Reading about solar can involve reading through a hefty amount of industry terminology and technical information. We know that not every one knows exactly what an Inverter does, or how Net Metering works, so we have begun compiling an ever-expanding encyclopedia of solar industry vocabulary to help ensure that any materials you come across in your research will be easily understandable!
Data Monitoring: Data monitoring is the real-time digital tracking of your solar system’s production. Through sensors that provide information about your solar system to a web-based monitoring server, your energy generation is easily trackable via the internet, allowing both the client and solar installer to view and ensure consistent production results. To see examples of some of our systems in action, click here.
Grid-Tie: Grid-tie solar systems generate electricity for your home while supplying excess energy back to the utility grid for later accreditation, allowing you to receive power from the grid during the night, as well as any necessary supplemental energy needed in addition to your own generation. These systems generally do not operate during a grid outage.
Inverter: An inverter is the piece of hardware that allows your solar panels to communicate with your electrical box. Solar panels produce DC (Direct Current) energy, which the inverter converts to AC (Alternating Current), allowing it to be utilized by the electrical systems within the home. Some inverters are also built with small battery packs, allowing for a small reservoir of energy storage in the event of a power outage.
ITC: Investment Tax Credits are in place by the federal and state government to assist in the subsidization of solar energy, making the alternative energy source a more affordable option for the consumer. These tax credits are put into place in order to promote growth of forward thinking and necessary technical innovations or resources.
Net Metering: Net metering is a practice currently observed by the utility, allowing for unused solar generated energy to be provided to the grid, then counted as a ‘credited’ amount towards the owner’s usage at a later time when solar generation is not sufficient. For example, peak generation hours for solar tend to align with the time of day that most homeowners are at work. Generation is high, but consumption is low, so the excess energy is credited to the producer and sent back to the utility grid. Later, as the day turns to night and energy usage is at its peak while solar generation has dwindled, production credits are redeemed and the customer is able to consume an amount of grid produced energy equal to that of the generation sent back earlier in the day free of charge.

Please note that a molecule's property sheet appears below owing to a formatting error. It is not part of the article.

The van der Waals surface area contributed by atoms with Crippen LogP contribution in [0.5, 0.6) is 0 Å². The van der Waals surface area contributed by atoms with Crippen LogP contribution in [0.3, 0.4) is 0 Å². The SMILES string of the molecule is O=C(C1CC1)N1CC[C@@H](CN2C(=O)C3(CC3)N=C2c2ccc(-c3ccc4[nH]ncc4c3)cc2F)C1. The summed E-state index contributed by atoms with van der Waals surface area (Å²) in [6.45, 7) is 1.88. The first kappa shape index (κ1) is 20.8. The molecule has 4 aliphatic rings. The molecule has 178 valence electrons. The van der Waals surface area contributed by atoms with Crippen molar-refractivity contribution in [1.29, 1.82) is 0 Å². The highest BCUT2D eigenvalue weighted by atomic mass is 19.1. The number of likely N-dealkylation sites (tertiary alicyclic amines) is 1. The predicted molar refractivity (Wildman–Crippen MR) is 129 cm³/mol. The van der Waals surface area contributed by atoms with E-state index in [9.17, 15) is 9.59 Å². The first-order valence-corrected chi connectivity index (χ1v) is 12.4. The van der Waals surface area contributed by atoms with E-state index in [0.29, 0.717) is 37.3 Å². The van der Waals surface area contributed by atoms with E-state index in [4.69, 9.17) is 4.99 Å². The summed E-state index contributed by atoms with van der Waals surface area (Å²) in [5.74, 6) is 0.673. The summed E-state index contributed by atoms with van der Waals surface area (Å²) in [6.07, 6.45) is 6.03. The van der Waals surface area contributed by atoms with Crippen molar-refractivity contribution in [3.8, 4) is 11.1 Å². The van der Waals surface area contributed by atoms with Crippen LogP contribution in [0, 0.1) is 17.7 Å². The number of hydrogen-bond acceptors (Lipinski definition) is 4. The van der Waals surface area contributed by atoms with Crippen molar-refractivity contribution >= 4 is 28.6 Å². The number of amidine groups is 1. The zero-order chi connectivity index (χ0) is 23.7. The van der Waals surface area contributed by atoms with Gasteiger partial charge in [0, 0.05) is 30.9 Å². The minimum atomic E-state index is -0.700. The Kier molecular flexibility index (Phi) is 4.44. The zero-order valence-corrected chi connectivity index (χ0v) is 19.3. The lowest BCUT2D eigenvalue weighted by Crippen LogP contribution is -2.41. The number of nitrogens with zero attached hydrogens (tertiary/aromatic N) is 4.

Off the Grid: Going off the grid refers to being disconnected from the centralized energy utility. Through the usage of battery storage and 100% or higher solar energy generation, it is possible to become independent of the utility grid while fulfilling full, round-the-clock consumption needs.
Photovoltaics (PV): Photovoltaic is the method of converting light to usable DC energy.
Racking: Racking mounts are the metal structures used to safely mount solar modules to a rooftop or surface. Mounted above the surface itself, racking allows for solar modules to be placed in their most effective position, free from limitation of the structure upon which they are being placed.
Solar Array: A solar array is an interconnected series of solar modules, combined to capture and produce a large amount of energy.
Solar Cell: A solar cell is the device that captures sunlight, converting it to DC energy through the photovoltaic process. A common solar module is made up of around 60 solar cells, connected to form a larger whole.
Solar Cell Efficiency: Solar cell efficiency is the ratio of energy being effectively converted from sunlight to usable energy by a solar cell.
Solar Panel vs Solar Module: A solar panel is a row of connected solar modules, frequently arranged into ‘arrays’ on rooftops and structures. It is a common confusion that ‘solar panel’ refers to each individual module.